While doing my end of week market reviews over the weekend, I noticed that the close Friday, Nov 13th had extremely strong Moving Average Breadth, that is, high percentages of stocks above 20, 50, and 200 moving averages. This got me very curious so I went back to 1999 (as far back as %200MA numbers go) to compare similar market conditions.
I set the criteria at an extreme level of >85% intentionally to ferret out how common this was. Truth is, it is a very rare condition for all three to be true. I felt the study would be more helpful if I expanded my markups to slightly relaxed conditions. Met criteria are in blue, expanded criteria are in gray.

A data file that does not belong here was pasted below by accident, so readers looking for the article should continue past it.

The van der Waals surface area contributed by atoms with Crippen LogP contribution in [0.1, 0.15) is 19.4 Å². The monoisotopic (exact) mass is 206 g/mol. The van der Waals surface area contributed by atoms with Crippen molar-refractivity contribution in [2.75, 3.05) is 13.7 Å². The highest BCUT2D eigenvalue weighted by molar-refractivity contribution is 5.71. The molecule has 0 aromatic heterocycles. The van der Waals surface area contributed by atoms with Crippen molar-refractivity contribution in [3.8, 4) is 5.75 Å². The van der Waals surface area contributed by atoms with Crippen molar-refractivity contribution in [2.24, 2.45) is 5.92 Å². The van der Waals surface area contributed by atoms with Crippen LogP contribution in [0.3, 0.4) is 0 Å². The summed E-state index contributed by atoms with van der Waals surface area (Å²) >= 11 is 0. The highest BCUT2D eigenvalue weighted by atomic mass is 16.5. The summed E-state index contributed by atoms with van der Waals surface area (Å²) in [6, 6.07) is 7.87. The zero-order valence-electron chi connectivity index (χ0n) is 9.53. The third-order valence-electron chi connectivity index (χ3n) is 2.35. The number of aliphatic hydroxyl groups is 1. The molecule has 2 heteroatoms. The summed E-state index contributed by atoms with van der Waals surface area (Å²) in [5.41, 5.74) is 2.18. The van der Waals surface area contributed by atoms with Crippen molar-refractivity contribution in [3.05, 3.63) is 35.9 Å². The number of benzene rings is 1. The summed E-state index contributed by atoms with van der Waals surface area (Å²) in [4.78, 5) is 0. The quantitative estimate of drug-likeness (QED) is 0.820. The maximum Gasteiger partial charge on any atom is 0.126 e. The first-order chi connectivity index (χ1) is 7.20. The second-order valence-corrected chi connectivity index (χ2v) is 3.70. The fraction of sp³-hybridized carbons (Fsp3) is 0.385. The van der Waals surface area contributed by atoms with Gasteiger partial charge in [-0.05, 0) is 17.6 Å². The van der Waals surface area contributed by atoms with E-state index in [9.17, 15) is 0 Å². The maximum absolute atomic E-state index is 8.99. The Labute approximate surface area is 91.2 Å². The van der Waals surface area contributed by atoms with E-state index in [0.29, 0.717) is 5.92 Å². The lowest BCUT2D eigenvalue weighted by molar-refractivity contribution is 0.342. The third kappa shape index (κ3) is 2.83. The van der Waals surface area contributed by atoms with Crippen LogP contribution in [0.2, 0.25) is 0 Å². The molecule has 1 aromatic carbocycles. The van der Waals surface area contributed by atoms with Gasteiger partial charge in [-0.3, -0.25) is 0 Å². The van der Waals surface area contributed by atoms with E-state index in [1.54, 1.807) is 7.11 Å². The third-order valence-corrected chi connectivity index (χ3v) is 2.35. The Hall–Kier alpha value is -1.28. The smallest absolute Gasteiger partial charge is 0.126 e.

My observations are:
- It seems to be a common enough market condition when price is grinding the upper weekly Bollinger Band.
- Price tends to follow a stairstep sort of pattern, generally advancing a few days and then pulling back in a day or two and then repeating the pattern though at times strong bursts or extended bursts upwards did occur.
- After extended runs 1-2mos, price was prone to pullbacks to the 100MA or lower.
- I didn’t include it in the charts, but extremely low Equity put/call ratios had a way of ending markets like this. We’re not far from an extreme low in Equity PCR at the moment.
Pictures are worth a thousand words as they say so I’ll leave it to you to draw your own conclusions, but if you don’t mind, add your own observations in the comments. Years where there were no such signals are excluded.